Ontario government can learn fiscal lessons from Alberta
As the Ford government prepares to table its budget for 2022/23, it should look west to Alberta for valuable lessons on how spending discipline can improve a government’s bottom line and help turn deficits into surpluses.
Ontario has run budget deficits every year since 2008/09; the Ford government has yet to present a plan to balance its books. In Alberta, the Kenney government recently tabled a historic budget, and after nearly a decade of uninterrupted deficits, that province is now back in the black (in fact, Alberta’s small projected surplus of $500 million will likely swell over the course of the year because the budget uses very conservative revenue estimates).
Of course, this remarkable fiscal turnaround was primarily a function of surging oil prices, which have produced a natural resource revenue windfall. However, it would be a mistake to attribute Alberta’s return to budget balance as a simple matter of good fortune. The Alberta government has meaningfully reduced spending in recent years (after accounting for inflation plus population growth). If Ontario follows Alberta’s lead and starts to reduce spending, it can also achieve a balanced budget sooner than later.
Specifically, since 2017/18, Alberta has reduced inflation-adjusted per-person spending by 8 per cent. This was a fundamental shift in Alberta’s approach, given that successive provincial governments allowed per-person spending to drift higher despite large budget deficits. Trevor Tombe, public finance expert at the University of Calgary, estimates if the Kenney government had stuck to the spending plan it inherited from its NDP predecessor, Alberta would still face a $4 billion deficit this year.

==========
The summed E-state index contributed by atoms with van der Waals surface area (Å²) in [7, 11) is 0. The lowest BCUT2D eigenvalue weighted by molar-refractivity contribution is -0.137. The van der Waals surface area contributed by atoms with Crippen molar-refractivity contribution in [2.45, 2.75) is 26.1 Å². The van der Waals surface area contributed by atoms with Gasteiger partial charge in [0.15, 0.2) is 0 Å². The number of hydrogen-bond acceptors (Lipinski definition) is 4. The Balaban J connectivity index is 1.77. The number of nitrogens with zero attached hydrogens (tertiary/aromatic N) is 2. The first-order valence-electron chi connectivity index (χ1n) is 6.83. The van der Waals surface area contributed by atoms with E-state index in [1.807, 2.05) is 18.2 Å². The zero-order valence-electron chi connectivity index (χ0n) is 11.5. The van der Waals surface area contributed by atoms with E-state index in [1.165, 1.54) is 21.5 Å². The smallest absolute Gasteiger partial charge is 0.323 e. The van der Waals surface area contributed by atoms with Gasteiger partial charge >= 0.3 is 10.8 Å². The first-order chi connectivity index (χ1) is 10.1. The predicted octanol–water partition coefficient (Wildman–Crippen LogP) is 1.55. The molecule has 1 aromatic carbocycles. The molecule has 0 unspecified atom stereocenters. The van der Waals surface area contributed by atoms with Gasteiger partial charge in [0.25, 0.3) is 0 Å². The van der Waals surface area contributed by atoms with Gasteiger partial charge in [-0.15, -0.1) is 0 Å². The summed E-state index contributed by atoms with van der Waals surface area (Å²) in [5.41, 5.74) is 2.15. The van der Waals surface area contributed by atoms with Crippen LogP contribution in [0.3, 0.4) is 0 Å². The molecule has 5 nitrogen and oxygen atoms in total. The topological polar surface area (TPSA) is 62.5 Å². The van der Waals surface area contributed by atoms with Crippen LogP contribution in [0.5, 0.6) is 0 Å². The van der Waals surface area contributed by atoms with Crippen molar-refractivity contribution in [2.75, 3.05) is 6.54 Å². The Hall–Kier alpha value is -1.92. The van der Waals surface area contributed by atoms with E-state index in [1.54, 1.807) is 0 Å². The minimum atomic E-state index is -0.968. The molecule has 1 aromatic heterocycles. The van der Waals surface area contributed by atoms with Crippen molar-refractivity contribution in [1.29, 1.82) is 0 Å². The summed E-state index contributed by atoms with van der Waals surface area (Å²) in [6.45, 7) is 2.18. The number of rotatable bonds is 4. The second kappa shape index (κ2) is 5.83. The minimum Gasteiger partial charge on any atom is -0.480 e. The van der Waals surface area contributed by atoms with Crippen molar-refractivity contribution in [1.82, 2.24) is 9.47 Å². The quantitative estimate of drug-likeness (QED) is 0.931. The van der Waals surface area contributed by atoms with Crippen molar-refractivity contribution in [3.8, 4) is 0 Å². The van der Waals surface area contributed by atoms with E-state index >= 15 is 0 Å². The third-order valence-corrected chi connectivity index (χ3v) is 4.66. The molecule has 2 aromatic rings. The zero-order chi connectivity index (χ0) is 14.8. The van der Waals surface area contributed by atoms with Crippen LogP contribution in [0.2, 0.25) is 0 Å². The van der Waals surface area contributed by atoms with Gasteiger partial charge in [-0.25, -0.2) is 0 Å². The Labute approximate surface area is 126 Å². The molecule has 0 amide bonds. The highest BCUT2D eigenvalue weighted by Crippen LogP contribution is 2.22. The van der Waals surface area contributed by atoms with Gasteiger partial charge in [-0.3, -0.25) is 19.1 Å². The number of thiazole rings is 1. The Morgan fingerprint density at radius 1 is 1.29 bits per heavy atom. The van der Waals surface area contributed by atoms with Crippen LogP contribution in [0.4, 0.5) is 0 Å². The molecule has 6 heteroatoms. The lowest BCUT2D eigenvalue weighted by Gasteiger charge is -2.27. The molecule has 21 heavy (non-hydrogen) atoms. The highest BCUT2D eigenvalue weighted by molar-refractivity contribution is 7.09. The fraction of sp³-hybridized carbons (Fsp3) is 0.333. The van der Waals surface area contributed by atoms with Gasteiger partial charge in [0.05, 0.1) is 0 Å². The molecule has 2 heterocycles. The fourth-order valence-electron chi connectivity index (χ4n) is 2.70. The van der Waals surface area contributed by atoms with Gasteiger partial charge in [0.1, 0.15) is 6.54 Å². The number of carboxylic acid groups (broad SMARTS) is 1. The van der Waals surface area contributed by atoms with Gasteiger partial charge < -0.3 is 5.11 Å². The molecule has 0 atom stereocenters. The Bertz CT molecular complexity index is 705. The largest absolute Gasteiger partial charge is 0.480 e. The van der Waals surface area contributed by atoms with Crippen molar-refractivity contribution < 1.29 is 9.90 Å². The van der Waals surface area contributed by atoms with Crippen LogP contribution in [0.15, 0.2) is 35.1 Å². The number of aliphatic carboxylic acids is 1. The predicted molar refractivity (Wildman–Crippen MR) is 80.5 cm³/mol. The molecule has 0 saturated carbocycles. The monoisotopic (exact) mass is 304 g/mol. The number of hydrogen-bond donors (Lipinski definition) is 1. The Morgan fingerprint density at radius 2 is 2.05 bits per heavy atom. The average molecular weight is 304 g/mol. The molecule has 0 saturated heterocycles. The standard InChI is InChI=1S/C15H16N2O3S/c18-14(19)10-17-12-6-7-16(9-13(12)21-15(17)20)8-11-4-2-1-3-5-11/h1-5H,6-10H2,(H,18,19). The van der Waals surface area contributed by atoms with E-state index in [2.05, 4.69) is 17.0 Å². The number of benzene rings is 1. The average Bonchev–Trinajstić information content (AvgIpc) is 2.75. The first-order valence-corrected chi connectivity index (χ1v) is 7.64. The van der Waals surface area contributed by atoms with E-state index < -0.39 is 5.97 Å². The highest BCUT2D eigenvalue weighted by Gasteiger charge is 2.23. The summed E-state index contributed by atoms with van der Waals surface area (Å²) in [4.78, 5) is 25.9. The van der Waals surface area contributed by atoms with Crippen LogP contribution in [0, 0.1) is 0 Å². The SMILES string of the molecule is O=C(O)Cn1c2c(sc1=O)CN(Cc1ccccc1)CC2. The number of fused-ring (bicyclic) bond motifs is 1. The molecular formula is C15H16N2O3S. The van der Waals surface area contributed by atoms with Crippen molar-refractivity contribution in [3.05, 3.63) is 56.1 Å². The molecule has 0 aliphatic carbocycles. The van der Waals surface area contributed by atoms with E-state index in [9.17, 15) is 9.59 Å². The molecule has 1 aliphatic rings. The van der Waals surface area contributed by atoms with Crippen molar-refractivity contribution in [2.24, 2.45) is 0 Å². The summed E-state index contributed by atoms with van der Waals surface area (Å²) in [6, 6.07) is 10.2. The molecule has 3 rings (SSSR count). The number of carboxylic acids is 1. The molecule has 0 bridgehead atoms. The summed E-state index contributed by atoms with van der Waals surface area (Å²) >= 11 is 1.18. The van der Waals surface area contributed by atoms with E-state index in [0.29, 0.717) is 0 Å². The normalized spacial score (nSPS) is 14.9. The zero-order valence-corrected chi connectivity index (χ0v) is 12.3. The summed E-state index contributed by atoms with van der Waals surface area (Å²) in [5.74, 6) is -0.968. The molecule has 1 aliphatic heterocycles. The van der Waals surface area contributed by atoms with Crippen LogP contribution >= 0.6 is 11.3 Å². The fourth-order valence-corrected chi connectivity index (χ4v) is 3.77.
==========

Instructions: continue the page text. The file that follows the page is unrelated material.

The lesson for Ontario is clear: by taking action to reduce spending, it can make meaningful and speedy progress towards a balanced budget.
Applying this lesson, however, would require a major change in direction. For more than a decade, despite steep budget deficits, successive Ontario governments have been unwilling to reduce spending. Instead, the McGuinty, Wynne and Ford government have all employed a “wait and hope” strategy, allowing per-person spending to hold steady, or even drift upwards in some years, while hoping for revenue gains to wipe away the deficit for them.
This approach has been unsuccessful. Ontario hasn’t balanced its budget since 2007/08. Over that time, the province’s debt load has gone from being 27.8 per cent as large as Ontario’s economy to an estimated 43.5 per cent this year. Meanwhile, a recent analysis shows that the province’s finances are technically unsustainable, which simply means that in the absence of policy change the province’s debt burden will continue to grow relative to the size of the economy.
Alberta has faced fiscal challenges for a long period of time, and those challenges won’t be solved overnight. It has accumulated substantial debt over the past 15 years and is still far too reliant on volatile natural resource revenues. But by reducing program spending in recent years, Alberta has taken a first step in the right direction and has ended its long string of operating deficits.
Ontario’s fiscal problems are also long-standing. But they not impossible to solve. If the Ford government follows Alberta’s lead and presents a plan to reduce spending, it can move the province quickly towards a balanced budget and begin the process of repairing Ontario’s government finances.
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